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Version: 2.3

Secret Management with Loft

Loft allows you to managed shared secrets that can either be retrieved via Loft CLI and kubectl, or they can be instantiated as synchronized Kubernetes secrets in namespaces and virtual clusters.

Working with Shared Secrets

Creating Shared Secrets

Create a Shared Secret
  1. Go to the Secrets view using the menu on the left
  2. Click on the button
  3. Use the Display Name field to define the name of this secret
  4. Use the Secret Data textarea to add key: value pairs as secret data
  5. OPTIONAL: Expand the Access To This Shared Secret section to configure who can view or edit this secret
  6. Click on the button at the very bottom

Using Shared Secrets

Retrieve via Loft CLI

To retrieve the value of a shared secret using Loft CLI, run:

loft get secret [secret-name].[data-key]
Use In Kubernetes Secrets
  1. Create a file named secret.yaml with content:

    apiVersion: v1
    kind: Secret
    name: my-secret
    labels: my-shared-secret loft
    type: Opaque
  2. Create the Kubernetes secret using kubectl:

    kubectl apply -f secret.yaml
  3. Shortly after creating the secret, Loft will populate the data of this secret with the data from our shared secret:

    kubectl get secret my-secret -o yaml
    Data Sync

    By default, Loft will update the data of this secret whenever the shared secret's data is updated. To disable this behavior, set the true annotation on the Kubernetes secret.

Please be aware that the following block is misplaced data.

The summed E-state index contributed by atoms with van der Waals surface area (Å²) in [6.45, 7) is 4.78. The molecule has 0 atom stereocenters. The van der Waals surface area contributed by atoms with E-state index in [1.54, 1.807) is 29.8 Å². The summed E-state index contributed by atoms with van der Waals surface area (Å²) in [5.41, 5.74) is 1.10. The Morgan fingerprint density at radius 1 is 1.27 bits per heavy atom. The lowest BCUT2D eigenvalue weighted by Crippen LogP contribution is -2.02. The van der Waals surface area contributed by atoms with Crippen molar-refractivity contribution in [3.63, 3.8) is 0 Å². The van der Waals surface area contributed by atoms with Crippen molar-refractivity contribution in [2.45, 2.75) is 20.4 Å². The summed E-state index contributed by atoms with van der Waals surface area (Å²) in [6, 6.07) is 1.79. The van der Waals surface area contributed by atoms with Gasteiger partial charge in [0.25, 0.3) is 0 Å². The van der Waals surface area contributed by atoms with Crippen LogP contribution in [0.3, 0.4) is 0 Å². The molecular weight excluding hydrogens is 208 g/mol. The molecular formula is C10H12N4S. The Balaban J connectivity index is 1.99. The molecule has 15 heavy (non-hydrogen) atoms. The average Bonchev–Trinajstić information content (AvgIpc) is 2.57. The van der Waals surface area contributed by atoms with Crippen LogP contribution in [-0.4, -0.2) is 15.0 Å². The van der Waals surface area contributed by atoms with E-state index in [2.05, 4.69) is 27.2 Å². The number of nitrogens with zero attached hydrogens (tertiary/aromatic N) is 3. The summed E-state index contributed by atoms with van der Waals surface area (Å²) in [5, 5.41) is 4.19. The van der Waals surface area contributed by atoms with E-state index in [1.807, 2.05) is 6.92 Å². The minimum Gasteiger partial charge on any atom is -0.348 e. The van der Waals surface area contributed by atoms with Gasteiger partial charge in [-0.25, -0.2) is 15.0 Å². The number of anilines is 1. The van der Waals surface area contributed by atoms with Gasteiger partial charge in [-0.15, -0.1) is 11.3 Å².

Control Access To Shared Secrets

Configure Access To Shared Secrets
  1. In the Secrets view, hover over the secret that you want to give someone access to
  2. While hovering over the row, you will see buttons appear on the right in the Actions column
  3. Click on the button to Edit the secret
  4. In the drawer that appears on the right, expand the Access To This Shared Secret section
  5. If the user or team is not listed under Users & Teams yet, click the + Rule button to add another row for a new user or team
  6. Use the Users & Teams field to select the Users and/or Teams who should get access to this app
  7. Use the Permissions field to specify if a user is allows to view, update, ... this app definition
  8. On the very bottom, click on the button to save the changes



Display Name

JSONPath in SharedSecrets CRD:
 spec.displayName (type: string)

Kubernetes Name

JSONPath in SharedSecrets CRD: (type: string)


JSONPath in SharedSecrets CRD:
 spec.description (type: string)


JSONPath in SharedSecrets CRD:
 metadata.labels (type: map[string]string)


JSONPath in SharedSecrets CRD:
 metadata.annotations (type: map[string]string)


JSONPath in SharedSecrets CRD:
 metadata.namespace (type: string)


JSONPath in SharedSecrets CRD: (type: map[string]string)

Access To Secret

JSONPath in SharedSecrets CRD:
 spec.access (type: Access[])




APIVersion defines the versioned schema of this representation of an object. Servers should convert recognized schemas to the latest internal value, and may reject unrecognized values. More info:


Kind is a string value representing the REST resource this object represents. Servers may infer this from the endpoint the client submits requests to. Cannot be updated. In CamelCase. More info:

object (io.k8s.apimachinery.pkg.apis.meta.v1.ObjectMeta)

ObjectMeta is metadata that all persisted resources must have, which includes all objects users must create.

object (

SharedSecretSpec holds the specification

object (

SharedSecretStatus holds the status

  • "apiVersion": "string",
  • "kind": "string",
  • "metadata": {
  • "spec": {
  • "status": { }